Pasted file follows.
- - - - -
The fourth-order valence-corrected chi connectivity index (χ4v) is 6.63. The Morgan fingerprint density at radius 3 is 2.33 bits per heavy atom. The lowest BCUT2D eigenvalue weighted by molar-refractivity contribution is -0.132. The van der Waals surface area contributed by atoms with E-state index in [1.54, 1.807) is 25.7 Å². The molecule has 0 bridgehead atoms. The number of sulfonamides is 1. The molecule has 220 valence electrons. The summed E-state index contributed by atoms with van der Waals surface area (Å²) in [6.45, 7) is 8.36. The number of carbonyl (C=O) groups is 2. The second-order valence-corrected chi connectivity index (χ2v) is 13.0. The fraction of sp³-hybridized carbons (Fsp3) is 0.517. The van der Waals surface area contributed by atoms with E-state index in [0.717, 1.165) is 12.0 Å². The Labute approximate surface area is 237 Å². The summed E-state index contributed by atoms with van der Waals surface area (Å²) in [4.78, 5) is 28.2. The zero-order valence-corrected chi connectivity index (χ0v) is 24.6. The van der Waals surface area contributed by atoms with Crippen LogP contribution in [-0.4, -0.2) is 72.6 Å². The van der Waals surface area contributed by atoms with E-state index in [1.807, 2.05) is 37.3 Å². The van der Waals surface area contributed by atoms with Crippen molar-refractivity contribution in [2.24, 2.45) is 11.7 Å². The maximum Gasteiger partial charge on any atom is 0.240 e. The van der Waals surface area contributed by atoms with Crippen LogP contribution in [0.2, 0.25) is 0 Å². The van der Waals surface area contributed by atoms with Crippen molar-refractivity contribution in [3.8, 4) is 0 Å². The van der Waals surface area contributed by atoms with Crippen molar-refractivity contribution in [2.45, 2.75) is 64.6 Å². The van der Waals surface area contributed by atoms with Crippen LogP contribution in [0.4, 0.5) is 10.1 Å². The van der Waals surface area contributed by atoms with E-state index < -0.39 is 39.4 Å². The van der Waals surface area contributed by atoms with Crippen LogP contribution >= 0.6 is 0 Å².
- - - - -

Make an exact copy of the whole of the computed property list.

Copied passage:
The fourth-order valence-corrected chi connectivity index (χ4v) is 6.63. The Morgan fingerprint density at radius 3 is 2.33 bits per heavy atom. The lowest BCUT2D eigenvalue weighted by molar-refractivity contribution is -0.132. The van der Waals surface area contributed by atoms with E-state index in [1.54, 1.807) is 25.7 Å². The molecule has 0 bridgehead atoms. The number of sulfonamides is 1. The molecule has 220 valence electrons. The summed E-state index contributed by atoms with van der Waals surface area (Å²) in [6.45, 7) is 8.36. The number of carbonyl (C=O) groups is 2. The second-order valence-corrected chi connectivity index (χ2v) is 13.0. The fraction of sp³-hybridized carbons (Fsp3) is 0.517. The van der Waals surface area contributed by atoms with E-state index in [0.717, 1.165) is 12.0 Å². The Labute approximate surface area is 237 Å². The summed E-state index contributed by atoms with van der Waals surface area (Å²) in [4.78, 5) is 28.2. The zero-order valence-corrected chi connectivity index (χ0v) is 24.6. The van der Waals surface area contributed by atoms with Crippen LogP contribution in [-0.4, -0.2) is 72.6 Å². The van der Waals surface area contributed by atoms with E-state index in [1.807, 2.05) is 37.3 Å². The van der Waals surface area contributed by atoms with Crippen molar-refractivity contribution in [2.24, 2.45) is 11.7 Å². The maximum Gasteiger partial charge on any atom is 0.240 e. The van der Waals surface area contributed by atoms with Crippen LogP contribution in [0.2, 0.25) is 0 Å². The van der Waals surface area contributed by atoms with Crippen molar-refractivity contribution in [3.8, 4) is 0 Å². The van der Waals surface area contributed by atoms with Crippen molar-refractivity contribution in [2.45, 2.75) is 64.6 Å². The van der Waals surface area contributed by atoms with Crippen LogP contribution in [0.4, 0.5) is 10.1 Å². The van der Waals surface area contributed by atoms with E-state index < -0.39 is 39.4 Å². The van der Waals surface area contributed by atoms with Crippen LogP contribution >= 0.6 is 0 Å².